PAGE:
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Beloved Tri-Cities skateboarder dies in tragic accident

Remembering Roger Morfin

RICHLAND, Wash. - A concrete slab at the Richland skatepark is covered in memories of Roger Morfin.

Dozens of locals who knew Roger, a Pasco native loved by many in the Tri-Cities skateboard community, wrote messages like, "We miss you," "Keep smiling" and "Roger 4 Ever."

He died in a tragic accident early Sunday morning, less than a month after his 27th birthday. 

Roger had been at the Santana concert in Auburn, Washington earlier that night. After the show, he and a friend walked to Safeway from their hotel to get food. 

On their way back, Roger was walking on the street when he was hit and killed by a food delivery driver less than a mile away from their hotel. His friend had been next to him on the sidewalk, said Enumclaw Police Comm. Tim Floyd. The crash remains under investigation. 

The driver and a nearby resident who heard the crash rushed to help him, but Roger didn't make it. 

He's survived by his parents, Rogelio and Alba, and his little brother, George, whom his friends say he loved. 

Over the next couple days, the news of his passing rippled through social media, leaving Roger's family, friends and much of the local skate community in disbelief. 

Eddie Valdez, a close friend who has known Roger since high school, said skateboarding brought them together as kids, and they'd been like brothers ever since. 

"It's hard. You know, I remember having a conversation with him saying, 'Man if I ever pass away,' he said, 'I just want everyone to reminisce on the good things we did. I don't want anyone to cry. I don't want anyone to be sad.'" 

He said Roger was selfless, and that he was always the person who pushed him to follow dreams.  

A number of friends described Roger as a talented artist and a jokester, always making people laugh, but also reminding people to make the most of life. 

"He was the funniest guy I knew," said Abraham Ortiz, another close friend who met Roger at the skatepark. "There's nobody else I would laugh so hard with, but I don't think there's anyone else I would laugh so hard with ever again."​​​​​​

Ten years ago, when Abraham moved to the Tri-Cities from California, he said meeting people with the same interests was hard at first. Roger was the person who introduced him to the friends he has now.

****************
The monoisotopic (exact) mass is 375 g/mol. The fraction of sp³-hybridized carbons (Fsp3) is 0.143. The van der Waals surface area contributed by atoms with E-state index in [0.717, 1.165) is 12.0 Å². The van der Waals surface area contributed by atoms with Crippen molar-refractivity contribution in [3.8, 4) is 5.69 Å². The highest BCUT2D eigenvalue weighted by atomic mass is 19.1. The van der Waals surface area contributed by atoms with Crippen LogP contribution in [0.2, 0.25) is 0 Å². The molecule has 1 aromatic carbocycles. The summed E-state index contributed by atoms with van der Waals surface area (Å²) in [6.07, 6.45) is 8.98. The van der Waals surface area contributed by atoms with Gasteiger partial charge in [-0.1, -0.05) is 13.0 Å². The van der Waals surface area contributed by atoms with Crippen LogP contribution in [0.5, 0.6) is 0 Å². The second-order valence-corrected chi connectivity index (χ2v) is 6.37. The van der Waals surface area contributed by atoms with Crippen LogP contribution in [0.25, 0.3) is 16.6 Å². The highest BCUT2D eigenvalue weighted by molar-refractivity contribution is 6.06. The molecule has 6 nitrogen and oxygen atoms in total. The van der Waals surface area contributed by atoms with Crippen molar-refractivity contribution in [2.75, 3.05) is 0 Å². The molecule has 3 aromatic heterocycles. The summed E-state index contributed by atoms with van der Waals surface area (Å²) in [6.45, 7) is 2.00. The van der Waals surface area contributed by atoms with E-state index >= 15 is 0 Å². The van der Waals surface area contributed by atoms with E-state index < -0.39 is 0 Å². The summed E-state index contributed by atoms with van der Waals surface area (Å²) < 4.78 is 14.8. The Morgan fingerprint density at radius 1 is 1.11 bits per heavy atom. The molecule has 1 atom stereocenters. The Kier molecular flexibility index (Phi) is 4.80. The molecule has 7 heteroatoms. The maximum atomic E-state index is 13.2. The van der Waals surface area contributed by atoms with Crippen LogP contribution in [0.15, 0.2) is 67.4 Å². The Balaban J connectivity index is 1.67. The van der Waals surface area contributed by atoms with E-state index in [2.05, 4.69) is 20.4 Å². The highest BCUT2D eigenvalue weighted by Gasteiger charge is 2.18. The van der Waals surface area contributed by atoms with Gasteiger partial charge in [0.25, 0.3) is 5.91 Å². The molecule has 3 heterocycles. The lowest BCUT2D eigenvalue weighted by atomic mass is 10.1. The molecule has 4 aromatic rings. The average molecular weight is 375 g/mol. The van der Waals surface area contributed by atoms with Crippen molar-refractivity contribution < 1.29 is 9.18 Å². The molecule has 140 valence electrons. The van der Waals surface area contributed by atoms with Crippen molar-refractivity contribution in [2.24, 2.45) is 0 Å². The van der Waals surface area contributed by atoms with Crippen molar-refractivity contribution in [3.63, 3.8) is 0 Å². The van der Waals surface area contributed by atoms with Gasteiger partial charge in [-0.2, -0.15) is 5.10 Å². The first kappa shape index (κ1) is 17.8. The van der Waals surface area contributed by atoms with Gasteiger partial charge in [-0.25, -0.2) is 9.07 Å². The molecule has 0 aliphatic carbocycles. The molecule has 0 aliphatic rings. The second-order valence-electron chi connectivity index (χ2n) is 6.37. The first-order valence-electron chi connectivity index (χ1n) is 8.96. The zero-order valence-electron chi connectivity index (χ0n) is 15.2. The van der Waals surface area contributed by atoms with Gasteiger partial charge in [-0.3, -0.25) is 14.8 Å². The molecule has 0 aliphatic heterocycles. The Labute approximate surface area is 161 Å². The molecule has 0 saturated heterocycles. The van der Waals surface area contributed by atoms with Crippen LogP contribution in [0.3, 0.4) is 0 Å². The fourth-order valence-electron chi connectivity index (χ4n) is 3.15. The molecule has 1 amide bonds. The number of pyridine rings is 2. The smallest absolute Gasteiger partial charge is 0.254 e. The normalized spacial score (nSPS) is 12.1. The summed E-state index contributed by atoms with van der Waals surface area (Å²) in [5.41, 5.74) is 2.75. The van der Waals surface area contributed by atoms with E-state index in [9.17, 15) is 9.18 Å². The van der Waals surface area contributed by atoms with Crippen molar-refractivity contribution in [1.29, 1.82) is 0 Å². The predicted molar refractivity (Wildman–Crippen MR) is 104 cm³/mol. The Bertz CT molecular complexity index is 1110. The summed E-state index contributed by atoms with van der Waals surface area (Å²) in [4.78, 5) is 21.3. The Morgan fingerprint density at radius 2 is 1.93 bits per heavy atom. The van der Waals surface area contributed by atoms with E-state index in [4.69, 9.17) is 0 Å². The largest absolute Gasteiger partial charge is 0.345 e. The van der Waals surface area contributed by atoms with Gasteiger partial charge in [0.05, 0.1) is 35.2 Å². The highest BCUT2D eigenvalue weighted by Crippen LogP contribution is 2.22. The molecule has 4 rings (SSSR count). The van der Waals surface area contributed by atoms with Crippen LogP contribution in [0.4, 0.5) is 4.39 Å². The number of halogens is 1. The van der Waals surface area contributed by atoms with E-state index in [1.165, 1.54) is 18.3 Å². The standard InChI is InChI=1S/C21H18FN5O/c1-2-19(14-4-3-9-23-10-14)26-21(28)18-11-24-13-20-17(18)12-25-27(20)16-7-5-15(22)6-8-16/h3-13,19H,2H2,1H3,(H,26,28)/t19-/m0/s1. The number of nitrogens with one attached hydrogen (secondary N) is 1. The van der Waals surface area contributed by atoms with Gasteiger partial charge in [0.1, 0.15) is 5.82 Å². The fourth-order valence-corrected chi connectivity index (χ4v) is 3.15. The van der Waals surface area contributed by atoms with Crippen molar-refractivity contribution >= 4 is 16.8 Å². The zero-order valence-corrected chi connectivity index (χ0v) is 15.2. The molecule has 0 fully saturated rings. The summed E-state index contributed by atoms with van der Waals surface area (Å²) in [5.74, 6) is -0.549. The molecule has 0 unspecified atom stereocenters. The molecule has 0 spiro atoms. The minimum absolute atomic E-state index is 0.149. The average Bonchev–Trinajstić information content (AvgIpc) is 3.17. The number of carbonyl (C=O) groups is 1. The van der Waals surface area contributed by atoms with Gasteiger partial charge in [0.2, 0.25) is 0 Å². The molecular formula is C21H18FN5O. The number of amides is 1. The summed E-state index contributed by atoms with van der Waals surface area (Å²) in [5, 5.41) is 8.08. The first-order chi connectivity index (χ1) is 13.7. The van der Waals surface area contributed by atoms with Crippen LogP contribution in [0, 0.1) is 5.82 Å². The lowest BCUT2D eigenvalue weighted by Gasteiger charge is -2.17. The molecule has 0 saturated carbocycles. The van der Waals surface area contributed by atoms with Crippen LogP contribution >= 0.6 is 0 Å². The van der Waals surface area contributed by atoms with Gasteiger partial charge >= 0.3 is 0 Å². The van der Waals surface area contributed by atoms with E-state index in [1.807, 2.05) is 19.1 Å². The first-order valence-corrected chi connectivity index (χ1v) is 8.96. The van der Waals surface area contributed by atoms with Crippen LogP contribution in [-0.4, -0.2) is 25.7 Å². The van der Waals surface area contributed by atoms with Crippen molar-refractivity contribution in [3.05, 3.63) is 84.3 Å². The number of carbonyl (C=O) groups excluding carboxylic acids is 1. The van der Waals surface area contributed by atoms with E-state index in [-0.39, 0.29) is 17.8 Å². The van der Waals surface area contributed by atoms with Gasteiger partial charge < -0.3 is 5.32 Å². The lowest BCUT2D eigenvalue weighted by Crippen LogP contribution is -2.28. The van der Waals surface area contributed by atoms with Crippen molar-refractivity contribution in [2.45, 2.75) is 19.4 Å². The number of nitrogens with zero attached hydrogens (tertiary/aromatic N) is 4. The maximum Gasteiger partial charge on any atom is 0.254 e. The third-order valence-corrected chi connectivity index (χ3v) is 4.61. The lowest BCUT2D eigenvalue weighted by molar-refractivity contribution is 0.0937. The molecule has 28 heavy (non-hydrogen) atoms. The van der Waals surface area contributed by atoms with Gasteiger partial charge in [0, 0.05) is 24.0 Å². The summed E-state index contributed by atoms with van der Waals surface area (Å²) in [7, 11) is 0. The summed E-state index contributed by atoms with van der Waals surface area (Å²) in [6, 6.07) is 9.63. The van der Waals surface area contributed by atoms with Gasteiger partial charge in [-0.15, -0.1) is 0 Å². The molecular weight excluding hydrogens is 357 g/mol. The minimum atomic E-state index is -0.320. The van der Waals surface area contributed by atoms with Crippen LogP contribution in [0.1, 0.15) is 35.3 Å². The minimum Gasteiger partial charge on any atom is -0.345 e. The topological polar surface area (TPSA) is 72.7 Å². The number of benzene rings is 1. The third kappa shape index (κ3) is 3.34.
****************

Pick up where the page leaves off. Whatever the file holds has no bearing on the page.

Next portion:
"He was literally the bridge to everybody," Abraham said. 

The two had made plans to move together to Portland, but those plans were postponed because of a family emergency. 

Danny Amaya, a childhood friend who grew up on the same block as Roger, agreed that he was one of the funniest people you could ever meet, and that his influence was eternal. 

"I wouldn't be the man I am without Roger. He taught me everything I know basically. Skating, music, art, clothing. Everything," Danny said. 

He said he the type of guy who found the good in everything. 

"I'm never going to forget him, and we're going to live our life to the fullest for him. We're going to take care of his family," Danny said. 

A funeral service will be held on Monday, July 8 from 11 a.m. to 1 p.m. Afterward, Roger's parents plan on hosting a barbecue at the skatepark for all of their son's friends.

A memorial for the skatepark 

To honor Roger, his friends and family want to have a memorial built at the skatepark. 

One idea they have is getting a couple skateboards signed by all his friends, having them glazed and then embedding them into a bench for the park. 

Eddie Valdez said he has been in contact with the City of Richland with hopes to get a memorial bench approved. He has also started a GoFundMe page to raise money for the memorial. Go here if you're interested in donating. 

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